This is a civil case. "Innocent until proven guilty" does not apply. Instead the issue is one of "liable or not liable". Further it is not a binary yes / no but rather a percentage of fault scale. Subject to notable exceptions the Plaintiff must prove that the Defendant is liable via a preponderance of the evidence (51% or more).

Comment: Whew! (Score 0) 181

Thank goodness the judge doesn't understand technology or that defendant would have been screwed.
"Yes your honor, hard drives are merely mysterious magical containers of stuff with no alternative method of recovery."

From a tactical standpoint the defendant avoided default. Sure he may have saved himself from them seeing exactly what he had downloaded. However he isn't out of the woods yet as other sanctions are possible. For example the Plaintiff could secure jury instructions that the jury is to assume that there was pirated material on the drive. Or the judge could hand down discovery sanctions such as fines, limits on what discovery the Defendant can do, etc.

I would expect that the Plaintiffs will explore these avenues soon enough.

Disclaimer: IAAL.

Comment: It's situation specific (Score 1) 213

by doubledown00 (#45757073) Attached to: Ask Slashdot: Can Commercial Hardware Routers Be Trusted?
Start by evaluating what you have and whom you wish to keep it away from. If you have classified data that a national security apparatus wants, do what a poster up-thread suggested and keep it offline (also, stay the hell away from me). If your data is less sensitive, then evaluate your security posture using a multi-tiered approach. Assume all routers can be compromised and treat them as the first line of defense. Evaluate where you data sits (cloud based versus local) and how it is transferred (encrypted versus non). Evaluate your own work flows in determining how the data is potentially vulnerable.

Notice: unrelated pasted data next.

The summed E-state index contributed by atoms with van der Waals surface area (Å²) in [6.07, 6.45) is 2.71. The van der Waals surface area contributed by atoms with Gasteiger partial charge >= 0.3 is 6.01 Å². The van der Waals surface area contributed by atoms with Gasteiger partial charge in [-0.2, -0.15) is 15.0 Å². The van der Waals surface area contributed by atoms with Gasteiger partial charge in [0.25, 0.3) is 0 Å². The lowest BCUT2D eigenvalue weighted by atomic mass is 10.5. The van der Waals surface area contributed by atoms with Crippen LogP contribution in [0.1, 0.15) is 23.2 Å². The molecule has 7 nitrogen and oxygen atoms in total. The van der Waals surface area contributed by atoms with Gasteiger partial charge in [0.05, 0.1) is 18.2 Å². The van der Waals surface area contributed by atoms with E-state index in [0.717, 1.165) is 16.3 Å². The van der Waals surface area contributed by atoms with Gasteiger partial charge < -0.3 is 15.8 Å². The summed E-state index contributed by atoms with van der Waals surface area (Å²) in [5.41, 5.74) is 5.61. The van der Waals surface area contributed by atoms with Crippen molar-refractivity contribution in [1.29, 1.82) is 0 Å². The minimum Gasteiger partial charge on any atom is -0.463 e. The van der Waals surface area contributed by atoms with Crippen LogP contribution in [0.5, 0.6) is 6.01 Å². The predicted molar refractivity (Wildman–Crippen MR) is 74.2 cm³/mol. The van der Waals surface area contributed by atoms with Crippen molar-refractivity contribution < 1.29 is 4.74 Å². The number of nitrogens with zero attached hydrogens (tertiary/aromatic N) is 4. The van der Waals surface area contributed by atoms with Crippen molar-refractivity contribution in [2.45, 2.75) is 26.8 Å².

You can build your own fortress unto yourself if you want to, but at the end of the day even if you're sharing with other fortress entities you will still end up having to send data across untrusted lines. Some of those lines are run by people who don't have your privacy interests at heart. So knowledge and common sense are still your best defenses.

Comment: Sure, if you do no real actual work. (Score 1) 453

by doubledown00 (#45595817) Attached to: The Desktop Is Dead, Long Live the Desktop!
When I can have multiple monitors going, with legal research on one screen and MS Word on the other, and am able to type text quickly with a reasonable keyboard......then I'll believe the desktop / laptop is dying.

Until then tablets and smart phones are for surfing the web, putzing around on facebook, and doing minor work tasks. Productivity is still the domain of the PC.

What good is a ticket to the good life, if you can't find the entrance?